BEST AMERICAN POETRY 2007 ed. by Heather McHugh

Review by Jeannine Hall GaileyBest American Poetry 2007

ed. by Heather McHugh & David Lehman

ISBN: 978-0618942725
2007, 192 pp. $16.00

What might you expect from a BAP guest-edited by the famously witty Heather McHugh? Wordplay, whimsy, and a generous extra helping of humor aimed at scrabble-aficionado types? Then you won’t be disappointed. In David Lehman’s introduction, which in itself might be read as an essay defending the humorous poem in a dark age, he writes that “Some of these poems are very funny, and need no further justification. ‘The human race has one really effective weapon, and that is laughter,’ Mark Twain remarked.”

2007’s collection of poems reads like a coherent peek into McHugh’s own bookcase; younger poets fond of irony, parody, and a well-turned pun are represented here, as are a good number of the more experienced experimental poets. You’ll also find BAP regulars, like Louise Gluck, Donald Hall, Billy Collins, Robert Creely, and Robert Pinsky. Of course, it might seem like there are very few poems included indeed, especially compared to the number of pages (forty plus!) of biographical notes by the poets. Perhaps a few more poems, and a few less lines of biography, are called for?

In a way, this collection functions as a response to allegations from some that the poetry world is in a gloomy mood. But to focus on the lighter side the book is not to say that some of the poems don’t take on more serious topics; references to the war in Iraq, as well as more bleakly-toned works, are peppered throughout the collection. These lend gravitas to the more frivolous and foul-mouthed poems, and anchor a reader searching for a theme in the year’s “best” poems.

A poem by Brian Turner represents a more somber look at vocabulary. In What Every Soldier Should Know, Turner demonstrates the nuanced meanings in various translated phrases that might mean life or death to a soldier in Iraq:

O-guf! Tera armeek is rarely useful.
It means Stop! Or I’ll shoot.

Sabah el khair is effective.
It means Good Morning.

Inshallah means Allah be willing.
Listen well when it is spoken.

Matthea Harvey, known for her extraordinary playful work, also sounds a darker note in her two poems (slightly modified abecedarians) from The Future of Terror/Terror of the Future series. In the first, The Future of Terror/ 7, Harvey writes a sober message that strikes a chord in today’s America:

Here was my hypothesis: we were inextricably
fucked. We’d killed all the inventors and all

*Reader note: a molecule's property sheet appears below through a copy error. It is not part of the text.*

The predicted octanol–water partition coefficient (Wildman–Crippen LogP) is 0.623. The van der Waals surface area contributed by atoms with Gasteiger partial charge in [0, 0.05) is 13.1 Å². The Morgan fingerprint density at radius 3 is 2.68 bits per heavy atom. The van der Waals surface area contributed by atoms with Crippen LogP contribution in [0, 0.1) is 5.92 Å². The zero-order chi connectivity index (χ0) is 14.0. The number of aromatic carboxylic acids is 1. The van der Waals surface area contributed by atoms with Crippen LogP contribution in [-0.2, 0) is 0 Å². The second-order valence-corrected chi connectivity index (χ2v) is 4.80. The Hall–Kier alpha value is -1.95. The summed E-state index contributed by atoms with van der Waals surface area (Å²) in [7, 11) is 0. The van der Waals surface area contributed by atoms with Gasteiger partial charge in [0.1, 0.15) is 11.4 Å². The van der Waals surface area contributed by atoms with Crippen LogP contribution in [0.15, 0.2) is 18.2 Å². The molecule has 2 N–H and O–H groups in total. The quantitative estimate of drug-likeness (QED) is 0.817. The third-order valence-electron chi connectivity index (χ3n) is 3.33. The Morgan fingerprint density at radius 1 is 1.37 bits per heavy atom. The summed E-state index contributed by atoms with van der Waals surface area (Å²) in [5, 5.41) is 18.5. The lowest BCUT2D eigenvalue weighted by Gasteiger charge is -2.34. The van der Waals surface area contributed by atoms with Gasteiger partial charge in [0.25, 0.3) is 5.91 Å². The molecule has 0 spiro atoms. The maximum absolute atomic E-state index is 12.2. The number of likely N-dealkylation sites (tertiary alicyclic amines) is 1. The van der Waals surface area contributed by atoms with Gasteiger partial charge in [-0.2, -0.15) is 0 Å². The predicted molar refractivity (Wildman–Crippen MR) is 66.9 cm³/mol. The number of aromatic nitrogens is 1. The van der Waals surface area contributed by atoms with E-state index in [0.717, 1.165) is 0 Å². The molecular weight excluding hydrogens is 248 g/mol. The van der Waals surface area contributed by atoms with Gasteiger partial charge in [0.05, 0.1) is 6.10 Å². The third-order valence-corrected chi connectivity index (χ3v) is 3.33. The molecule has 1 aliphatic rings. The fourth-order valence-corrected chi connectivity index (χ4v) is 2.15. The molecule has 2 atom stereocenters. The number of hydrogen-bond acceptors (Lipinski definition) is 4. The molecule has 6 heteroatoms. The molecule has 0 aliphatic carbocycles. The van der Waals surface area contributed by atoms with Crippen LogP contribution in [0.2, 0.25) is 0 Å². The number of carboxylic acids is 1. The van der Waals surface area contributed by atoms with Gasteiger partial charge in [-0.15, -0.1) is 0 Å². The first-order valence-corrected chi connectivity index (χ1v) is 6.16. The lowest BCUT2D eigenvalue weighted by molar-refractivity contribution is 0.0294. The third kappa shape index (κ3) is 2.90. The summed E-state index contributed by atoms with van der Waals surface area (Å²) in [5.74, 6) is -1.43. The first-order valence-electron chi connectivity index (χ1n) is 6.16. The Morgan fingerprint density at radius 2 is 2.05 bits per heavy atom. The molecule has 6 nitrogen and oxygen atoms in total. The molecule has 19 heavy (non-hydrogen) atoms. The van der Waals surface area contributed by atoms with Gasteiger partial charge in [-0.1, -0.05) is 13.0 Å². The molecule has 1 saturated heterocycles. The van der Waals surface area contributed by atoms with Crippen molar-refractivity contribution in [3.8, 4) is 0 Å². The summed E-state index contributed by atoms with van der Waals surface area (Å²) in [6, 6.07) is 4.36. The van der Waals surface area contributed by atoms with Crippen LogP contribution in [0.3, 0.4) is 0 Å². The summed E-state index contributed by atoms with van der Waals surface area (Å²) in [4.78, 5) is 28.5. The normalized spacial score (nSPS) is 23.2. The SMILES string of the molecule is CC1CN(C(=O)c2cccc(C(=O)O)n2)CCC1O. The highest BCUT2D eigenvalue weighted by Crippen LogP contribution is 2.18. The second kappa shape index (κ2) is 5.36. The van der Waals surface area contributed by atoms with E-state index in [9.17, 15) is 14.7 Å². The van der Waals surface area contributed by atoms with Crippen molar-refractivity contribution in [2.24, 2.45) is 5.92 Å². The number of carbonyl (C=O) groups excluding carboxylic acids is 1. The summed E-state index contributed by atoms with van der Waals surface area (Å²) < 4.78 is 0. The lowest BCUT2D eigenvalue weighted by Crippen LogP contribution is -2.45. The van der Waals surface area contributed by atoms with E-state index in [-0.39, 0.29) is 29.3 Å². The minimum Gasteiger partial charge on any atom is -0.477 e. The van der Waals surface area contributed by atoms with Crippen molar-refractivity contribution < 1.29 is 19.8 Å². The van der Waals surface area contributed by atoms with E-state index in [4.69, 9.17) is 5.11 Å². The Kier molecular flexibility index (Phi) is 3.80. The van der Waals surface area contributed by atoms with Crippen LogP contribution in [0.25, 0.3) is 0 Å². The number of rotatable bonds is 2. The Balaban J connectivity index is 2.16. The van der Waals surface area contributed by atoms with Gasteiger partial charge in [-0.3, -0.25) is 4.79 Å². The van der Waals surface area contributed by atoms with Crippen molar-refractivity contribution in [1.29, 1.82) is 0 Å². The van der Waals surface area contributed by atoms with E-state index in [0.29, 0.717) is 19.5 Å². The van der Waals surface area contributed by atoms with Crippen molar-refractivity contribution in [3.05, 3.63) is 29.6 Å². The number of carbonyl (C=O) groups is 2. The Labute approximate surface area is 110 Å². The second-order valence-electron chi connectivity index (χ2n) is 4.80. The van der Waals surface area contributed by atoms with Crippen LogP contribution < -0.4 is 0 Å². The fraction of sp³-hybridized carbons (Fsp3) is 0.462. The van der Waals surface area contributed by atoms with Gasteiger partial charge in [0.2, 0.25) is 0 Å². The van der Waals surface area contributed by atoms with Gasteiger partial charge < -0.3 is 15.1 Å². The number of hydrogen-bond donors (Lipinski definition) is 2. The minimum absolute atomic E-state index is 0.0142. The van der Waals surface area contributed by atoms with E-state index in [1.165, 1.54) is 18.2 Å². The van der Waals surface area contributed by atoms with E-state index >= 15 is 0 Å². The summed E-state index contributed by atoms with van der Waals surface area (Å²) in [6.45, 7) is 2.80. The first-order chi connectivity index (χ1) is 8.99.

the jesters just when we most needed humor
and invention.

And from Terror of the Future, a similarly apocryphal note:

Sweetheart, there’s no one in the street.
I attached the speakers to the steeple
but even on its loudest setting, the stereo
gets no reaction.

Peter Pereira’s poem, Nursemaid’s Elbow, examines a medical phrase’s coy origins for a partial dislocation of an elbow when a child’s arm is yanked too hard:

Named not for the mother, frazzled and rushed,
not for the toddler who knows just when to flop…

nor for how swiftly it happens, the soft
chicken wing pop… But

for this: stern servant, hired helpmeet, easy
scapegoat–the one who was not even there.

But if you’re looking for just plain funny, don’t fear; Mike Dockins’ Dead Critics Society (hmm, a backwards abecedarian this time) and Denise Duhamel’s Language Police Report (a tongue-in-cheek poke at politically correct phraseology) will satisfy your cravings.

From Dockins:

Zooks! What have I done with my anthologies? I’ll need a
year of sleep after writing my millionth review (with aplomb).
XX bottles of moonshine litter my bedside table like arsenic.

And from Duhamel:

The busybody (banned as sexist, demeaning to older women) who lives next door called my daughter a tomboy (banned as sexist) when she climbed the jungle (banned; replaced with “rain forest”) gym. Then she had the nerve to call her an egghead and a bookwork (both banned as offensive; replace with “intellectual”) because she read fairy (banned because suggests homosexuality; replace with “elf” tales.

While all Best American Poetry collections tend to showcase the guest-editor’s (and David Lehman’s) personal tastes for better or worse (sometimes at the expense of including “better” poems from the year’s publications) 2007’s edition of Best American Poetry is an enjoyable read. Fans of Heather McHugh’s own work will be especially happy with the poems collected here. And you might discover a new poet or two, or even be inspired to try some sonic experiments in your own next poem.


Jeannine Hall Gailey is a Port Townsend poet whose first book, Becoming the Villainess, was published by Steel Toe Books. Poems from the book were featured on NPR’s The Writer’s Almanac, Verse Daily, and were included in 2007’s The Year’s Best Fantasy and Horror. She has recently been awarded a 2007 Dorothy Sargent Rosenberg Prize for Poetry and a 2007 Artist Trust GAP grant to work on her new manuscript, She Returns to the Floating World. Her poems have appeared in The Iowa Review, The Seattle Review, and Rattle; her interviews and reviews have appeared on the Poetry Foundation’s web site and in The American Book Review, The Cincinnati Review, and Calyx. She volunteers as an editorial consultant for Crab Creek Review and teaches with Centrum’s Young Artists Project.

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